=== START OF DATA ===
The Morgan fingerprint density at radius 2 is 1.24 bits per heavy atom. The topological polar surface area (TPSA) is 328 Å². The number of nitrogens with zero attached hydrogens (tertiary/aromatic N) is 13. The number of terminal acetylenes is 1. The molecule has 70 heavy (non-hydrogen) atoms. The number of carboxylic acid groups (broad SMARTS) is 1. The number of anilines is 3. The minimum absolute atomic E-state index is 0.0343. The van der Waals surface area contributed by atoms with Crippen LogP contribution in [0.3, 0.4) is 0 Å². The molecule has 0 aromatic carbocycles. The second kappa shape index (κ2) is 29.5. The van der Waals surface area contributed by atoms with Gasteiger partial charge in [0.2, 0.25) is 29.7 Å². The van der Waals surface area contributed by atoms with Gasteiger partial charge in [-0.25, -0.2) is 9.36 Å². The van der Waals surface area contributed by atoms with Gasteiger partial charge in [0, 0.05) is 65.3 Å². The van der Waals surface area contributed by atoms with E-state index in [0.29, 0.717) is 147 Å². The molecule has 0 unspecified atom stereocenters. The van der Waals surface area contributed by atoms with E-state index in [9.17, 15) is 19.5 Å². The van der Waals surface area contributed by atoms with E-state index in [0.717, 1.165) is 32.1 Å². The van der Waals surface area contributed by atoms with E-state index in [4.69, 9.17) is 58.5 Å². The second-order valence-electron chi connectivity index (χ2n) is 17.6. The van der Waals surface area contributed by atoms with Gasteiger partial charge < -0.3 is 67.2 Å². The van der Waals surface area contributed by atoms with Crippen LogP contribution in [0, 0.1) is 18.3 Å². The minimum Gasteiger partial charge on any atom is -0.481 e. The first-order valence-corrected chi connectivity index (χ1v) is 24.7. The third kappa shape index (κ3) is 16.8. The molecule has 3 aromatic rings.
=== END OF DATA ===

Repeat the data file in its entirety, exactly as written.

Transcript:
The Morgan fingerprint density at radius 2 is 1.24 bits per heavy atom. The topological polar surface area (TPSA) is 328 Å². The number of nitrogens with zero attached hydrogens (tertiary/aromatic N) is 13. The number of terminal acetylenes is 1. The molecule has 70 heavy (non-hydrogen) atoms. The number of carboxylic acid groups (broad SMARTS) is 1. The number of anilines is 3. The minimum absolute atomic E-state index is 0.0343. The van der Waals surface area contributed by atoms with Crippen LogP contribution in [0.3, 0.4) is 0 Å². The molecule has 0 aromatic carbocycles. The second kappa shape index (κ2) is 29.5. The van der Waals surface area contributed by atoms with Gasteiger partial charge in [0.2, 0.25) is 29.7 Å². The van der Waals surface area contributed by atoms with Gasteiger partial charge in [-0.25, -0.2) is 9.36 Å². The van der Waals surface area contributed by atoms with Gasteiger partial charge in [0, 0.05) is 65.3 Å². The van der Waals surface area contributed by atoms with E-state index in [0.29, 0.717) is 147 Å². The molecule has 0 unspecified atom stereocenters. The van der Waals surface area contributed by atoms with E-state index in [9.17, 15) is 19.5 Å². The van der Waals surface area contributed by atoms with E-state index in [0.717, 1.165) is 32.1 Å². The van der Waals surface area contributed by atoms with E-state index in [4.69, 9.17) is 58.5 Å². The second-order valence-electron chi connectivity index (χ2n) is 17.6. The van der Waals surface area contributed by atoms with Gasteiger partial charge < -0.3 is 67.2 Å². The van der Waals surface area contributed by atoms with Crippen LogP contribution in [0, 0.1) is 18.3 Å². The minimum Gasteiger partial charge on any atom is -0.481 e. The first-order valence-corrected chi connectivity index (χ1v) is 24.7. The third kappa shape index (κ3) is 16.8. The molecule has 3 aromatic rings.